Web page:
As a clergy person who preaches every Sunday morning and is often found at weddings and funerals, I often get to tell parents, “Don’t stay away. You and your baby are welcome!” In fact one of my church members has fun teasing me when she sees me sway while I pray.  Or sing.  Or…  Anything I’m doing up front while I see mom rocking baby in the pew.



  • At Baptism we welcome babies into the life, love, grace, and fellowship of Christ’s Church.  That includes worship! They have a right to be in Church.  IF YOU ARE BAPTIZED, YOU BELONG.  PERIOD.  END OF STORY.
  • We promise to help parents raise their children in the Christian faith.  Where better for them to learn than right in the midst of faith expressed?  “Whatever you do to the least…” (Mt 25:40).  Education begins right at the moment of birth.  Not when our little ones first go to preschool.  Your baby or toddler needs to have the opportunity to learn the ebb and flow of worship; the sights, sounds, and sometimes smells.  Spirituality is a sensory, an emotional response to God’s call to us.  It doesn’t even need words.
  • There’s a difference between a fussy baby or fidgety toddler and one who’s screaming.  As part of this Christian family we others are called to do our part.  Distract the child with some smiles or waves, be understanding and sympathetic.  As Jesus said to the apostles who were pushing the kids away, “Let the children come to me.  Don’t get in the way.  Theirs is the kingdom of God.”  (Mt 19:14)

Some tips for moms and dads.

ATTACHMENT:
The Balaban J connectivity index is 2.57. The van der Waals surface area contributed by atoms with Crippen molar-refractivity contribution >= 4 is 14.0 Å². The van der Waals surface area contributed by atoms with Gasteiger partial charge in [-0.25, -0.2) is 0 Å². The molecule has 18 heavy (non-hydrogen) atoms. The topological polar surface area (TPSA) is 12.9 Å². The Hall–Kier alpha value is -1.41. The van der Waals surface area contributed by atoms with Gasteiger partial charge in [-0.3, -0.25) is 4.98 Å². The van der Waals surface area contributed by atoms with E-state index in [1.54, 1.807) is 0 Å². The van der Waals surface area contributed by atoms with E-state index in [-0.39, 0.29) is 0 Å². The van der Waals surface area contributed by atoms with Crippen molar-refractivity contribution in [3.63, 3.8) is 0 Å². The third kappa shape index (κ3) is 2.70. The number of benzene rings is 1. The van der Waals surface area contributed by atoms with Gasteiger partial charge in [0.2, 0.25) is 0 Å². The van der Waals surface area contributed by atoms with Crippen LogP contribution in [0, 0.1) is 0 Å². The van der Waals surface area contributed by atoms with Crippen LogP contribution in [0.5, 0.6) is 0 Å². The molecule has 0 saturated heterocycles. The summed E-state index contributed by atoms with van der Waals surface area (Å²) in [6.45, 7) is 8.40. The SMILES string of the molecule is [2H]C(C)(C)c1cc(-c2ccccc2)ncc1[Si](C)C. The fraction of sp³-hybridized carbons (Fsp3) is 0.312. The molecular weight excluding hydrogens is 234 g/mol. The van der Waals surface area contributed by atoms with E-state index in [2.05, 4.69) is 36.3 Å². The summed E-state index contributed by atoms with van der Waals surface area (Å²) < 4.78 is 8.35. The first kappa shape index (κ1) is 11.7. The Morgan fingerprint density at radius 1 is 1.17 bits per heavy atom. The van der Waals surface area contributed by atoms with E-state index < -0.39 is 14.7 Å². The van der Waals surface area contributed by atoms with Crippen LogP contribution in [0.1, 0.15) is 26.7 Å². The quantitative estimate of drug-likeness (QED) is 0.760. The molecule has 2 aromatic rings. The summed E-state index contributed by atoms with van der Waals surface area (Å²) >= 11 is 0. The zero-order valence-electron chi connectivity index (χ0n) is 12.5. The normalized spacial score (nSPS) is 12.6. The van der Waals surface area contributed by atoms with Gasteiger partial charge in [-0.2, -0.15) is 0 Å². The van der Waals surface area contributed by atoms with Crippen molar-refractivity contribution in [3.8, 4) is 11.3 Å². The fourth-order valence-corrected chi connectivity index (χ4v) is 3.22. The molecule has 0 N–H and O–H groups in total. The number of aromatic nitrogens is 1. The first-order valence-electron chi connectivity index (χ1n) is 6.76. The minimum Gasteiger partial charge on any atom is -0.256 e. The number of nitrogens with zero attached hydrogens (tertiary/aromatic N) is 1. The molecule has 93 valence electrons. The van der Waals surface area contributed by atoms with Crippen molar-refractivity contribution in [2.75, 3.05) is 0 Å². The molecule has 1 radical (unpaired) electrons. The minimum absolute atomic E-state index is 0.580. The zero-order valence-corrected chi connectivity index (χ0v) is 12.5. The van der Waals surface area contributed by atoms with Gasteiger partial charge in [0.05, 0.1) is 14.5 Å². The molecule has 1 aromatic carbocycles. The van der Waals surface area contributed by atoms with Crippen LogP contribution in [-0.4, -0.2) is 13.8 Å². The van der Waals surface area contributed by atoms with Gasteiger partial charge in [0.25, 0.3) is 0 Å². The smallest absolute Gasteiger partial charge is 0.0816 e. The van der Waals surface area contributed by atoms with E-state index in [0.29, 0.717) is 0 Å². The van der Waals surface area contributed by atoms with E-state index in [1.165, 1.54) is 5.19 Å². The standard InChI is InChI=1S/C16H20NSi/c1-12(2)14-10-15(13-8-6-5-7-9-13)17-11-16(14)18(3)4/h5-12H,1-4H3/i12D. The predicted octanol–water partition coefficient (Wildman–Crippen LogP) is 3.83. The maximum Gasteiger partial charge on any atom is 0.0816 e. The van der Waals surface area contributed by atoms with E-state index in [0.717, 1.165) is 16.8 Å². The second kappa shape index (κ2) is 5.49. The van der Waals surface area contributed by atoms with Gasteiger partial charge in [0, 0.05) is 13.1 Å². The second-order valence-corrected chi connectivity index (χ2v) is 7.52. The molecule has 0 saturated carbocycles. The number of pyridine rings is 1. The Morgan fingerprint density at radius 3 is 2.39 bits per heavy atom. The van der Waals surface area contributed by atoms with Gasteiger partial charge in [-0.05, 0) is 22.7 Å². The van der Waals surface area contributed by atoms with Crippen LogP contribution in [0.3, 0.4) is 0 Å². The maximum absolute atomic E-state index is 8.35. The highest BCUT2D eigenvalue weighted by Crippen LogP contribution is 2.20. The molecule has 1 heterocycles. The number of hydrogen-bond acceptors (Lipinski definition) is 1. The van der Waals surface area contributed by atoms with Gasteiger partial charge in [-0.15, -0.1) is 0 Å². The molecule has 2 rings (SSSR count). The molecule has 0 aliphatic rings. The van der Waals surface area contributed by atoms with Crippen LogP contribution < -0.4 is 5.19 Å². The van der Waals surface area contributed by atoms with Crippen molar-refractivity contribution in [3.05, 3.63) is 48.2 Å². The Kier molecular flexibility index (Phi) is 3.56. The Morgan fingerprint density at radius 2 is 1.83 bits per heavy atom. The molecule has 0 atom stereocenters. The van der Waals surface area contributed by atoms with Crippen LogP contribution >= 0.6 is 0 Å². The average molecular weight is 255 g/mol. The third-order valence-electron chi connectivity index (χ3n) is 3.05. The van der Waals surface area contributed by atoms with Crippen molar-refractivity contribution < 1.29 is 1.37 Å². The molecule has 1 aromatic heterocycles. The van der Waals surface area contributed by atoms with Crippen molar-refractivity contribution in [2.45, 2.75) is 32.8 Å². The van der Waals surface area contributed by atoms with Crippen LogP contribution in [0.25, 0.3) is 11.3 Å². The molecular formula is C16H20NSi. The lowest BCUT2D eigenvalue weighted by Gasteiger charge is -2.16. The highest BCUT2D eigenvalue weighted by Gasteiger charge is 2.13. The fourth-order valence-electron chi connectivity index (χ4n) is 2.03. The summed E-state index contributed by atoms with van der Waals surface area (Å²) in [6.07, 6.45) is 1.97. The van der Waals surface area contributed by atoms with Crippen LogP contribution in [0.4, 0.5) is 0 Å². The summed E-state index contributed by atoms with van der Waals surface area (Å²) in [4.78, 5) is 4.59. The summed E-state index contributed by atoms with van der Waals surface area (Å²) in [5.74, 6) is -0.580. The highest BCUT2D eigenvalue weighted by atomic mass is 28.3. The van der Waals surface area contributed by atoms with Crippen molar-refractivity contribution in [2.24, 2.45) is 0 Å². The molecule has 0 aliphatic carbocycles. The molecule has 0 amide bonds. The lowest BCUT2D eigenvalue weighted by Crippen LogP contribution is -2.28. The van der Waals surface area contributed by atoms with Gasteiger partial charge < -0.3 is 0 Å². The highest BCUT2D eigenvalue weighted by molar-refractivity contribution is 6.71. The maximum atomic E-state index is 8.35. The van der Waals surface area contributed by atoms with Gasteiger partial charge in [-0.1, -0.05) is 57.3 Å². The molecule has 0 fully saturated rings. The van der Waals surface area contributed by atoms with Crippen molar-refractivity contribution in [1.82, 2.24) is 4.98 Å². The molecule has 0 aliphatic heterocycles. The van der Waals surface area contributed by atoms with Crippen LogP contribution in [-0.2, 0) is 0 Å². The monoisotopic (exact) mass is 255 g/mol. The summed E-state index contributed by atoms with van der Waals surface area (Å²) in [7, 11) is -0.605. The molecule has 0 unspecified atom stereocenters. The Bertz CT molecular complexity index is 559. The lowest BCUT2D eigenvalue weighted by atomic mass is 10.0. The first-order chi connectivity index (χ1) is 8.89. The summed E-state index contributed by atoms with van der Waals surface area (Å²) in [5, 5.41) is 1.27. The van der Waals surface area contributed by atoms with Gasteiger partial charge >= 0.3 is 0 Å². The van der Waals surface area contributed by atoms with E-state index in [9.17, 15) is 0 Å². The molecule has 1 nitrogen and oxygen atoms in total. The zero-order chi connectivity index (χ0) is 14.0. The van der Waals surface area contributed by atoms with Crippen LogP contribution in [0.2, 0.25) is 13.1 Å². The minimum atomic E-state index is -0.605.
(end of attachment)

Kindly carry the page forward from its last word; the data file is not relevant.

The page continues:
• Sit in front.  Yup – this one’s counterintuitive!  Children behave better when there’s something to watch other than another person’s butt or the back of their head (which is, after all what’s on their eye-level).
  • If you need to step out of worship – go for it!  Don’t worry if it’s “the right time”.  Come on back in when you and your child are ready.
  • By all means, bring that quiet toy, board book, crayons, or cheerios if that’s what your child needs.  Keeping them in a special “going to Church bag” keeps them special.
  • When you feel frustrated or just done, ask for help.  You might not know how many of us in the pew would just LOVE to hold your baby!
  • Yes, it can be tough, and yes, you may certainly do other things to get your spiritual needs met, but Sunday worship is for your family.  Go as a family.



Most Popular

Get The Latest Updates

Subscribe To Our Monthly Newsletter

No spam, notifications only about new services, updates, and items of interest.


On Key

Related Posts

Navigating the WhiteWaters of Grief

15 Tips for your journey through Grief   “Only people who are capable of loving strongly can also suffer great sorrow, but this same necessity of loving serves to counteract their grief and heals them.” — Leo Tolstoy   Navigating grief is one of life’s greatest challenges. Whether a loved one or special pet has died,

Grief – Jump In

It’s important to address grief as soon as possible. Think of it as a means of protecting your mental and emotional health. Ultimately, processing grief to find healing is the journey you must take to come to terms with the loss you have experienced. It isn’t easy, there are no rules, but you cannot deny

Finding Comfort In Grief

Grief is difficult. You cannot ignore it. You cannot shut it out. You have to live it to find healing. So, don’t avoid the subject even if you think you’re doing yourself and everyone else a favor. You’re not. It may prolong the grief process if you try to pretend that it isn’t happening. Be

Why Hire an End-of-Life Coach?

A conversation with your coach can help you prepare for death spiritually, emotionally, and physically.   Founder of CoachRev @the CrossRoads, Lee Atherton encourages her clients to “Live Your Dying.” Many people, after hearing “there’s nothing more we can do,” feel as though the end has come – the end of hope, enjoyment in life,

Scroll to Top